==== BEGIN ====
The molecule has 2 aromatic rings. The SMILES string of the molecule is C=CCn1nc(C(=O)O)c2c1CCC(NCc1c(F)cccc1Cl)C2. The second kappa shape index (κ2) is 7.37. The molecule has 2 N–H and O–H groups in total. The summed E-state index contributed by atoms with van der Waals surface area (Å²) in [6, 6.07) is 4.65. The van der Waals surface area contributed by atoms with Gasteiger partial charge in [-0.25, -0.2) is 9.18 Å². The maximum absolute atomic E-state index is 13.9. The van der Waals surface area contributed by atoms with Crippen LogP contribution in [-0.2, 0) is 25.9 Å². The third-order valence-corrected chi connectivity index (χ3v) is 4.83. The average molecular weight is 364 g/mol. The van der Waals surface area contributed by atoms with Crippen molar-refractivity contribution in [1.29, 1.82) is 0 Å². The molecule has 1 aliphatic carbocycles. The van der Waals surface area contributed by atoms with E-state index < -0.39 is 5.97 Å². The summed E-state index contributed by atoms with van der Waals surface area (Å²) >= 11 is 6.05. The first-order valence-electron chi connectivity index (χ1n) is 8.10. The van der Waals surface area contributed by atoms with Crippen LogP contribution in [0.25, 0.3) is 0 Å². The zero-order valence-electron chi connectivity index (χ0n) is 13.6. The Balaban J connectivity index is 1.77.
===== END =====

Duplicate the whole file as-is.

The molecule has 2 aromatic rings. The SMILES string of the molecule is C=CCn1nc(C(=O)O)c2c1CCC(NCc1c(F)cccc1Cl)C2. The second kappa shape index (κ2) is 7.37. The molecule has 2 N–H and O–H groups in total. The summed E-state index contributed by atoms with van der Waals surface area (Å²) in [6, 6.07) is 4.65. The van der Waals surface area contributed by atoms with Gasteiger partial charge in [-0.25, -0.2) is 9.18 Å². The maximum absolute atomic E-state index is 13.9. The van der Waals surface area contributed by atoms with Crippen LogP contribution in [-0.2, 0) is 25.9 Å². The third-order valence-corrected chi connectivity index (χ3v) is 4.83. The average molecular weight is 364 g/mol. The van der Waals surface area contributed by atoms with Crippen molar-refractivity contribution in [1.29, 1.82) is 0 Å². The molecule has 1 aliphatic carbocycles. The van der Waals surface area contributed by atoms with E-state index < -0.39 is 5.97 Å². The summed E-state index contributed by atoms with van der Waals surface area (Å²) >= 11 is 6.05. The first-order valence-electron chi connectivity index (χ1n) is 8.10. The van der Waals surface area contributed by atoms with Crippen LogP contribution in [0.25, 0.3) is 0 Å². The zero-order valence-electron chi connectivity index (χ0n) is 13.6. The Balaban J connectivity index is 1.77.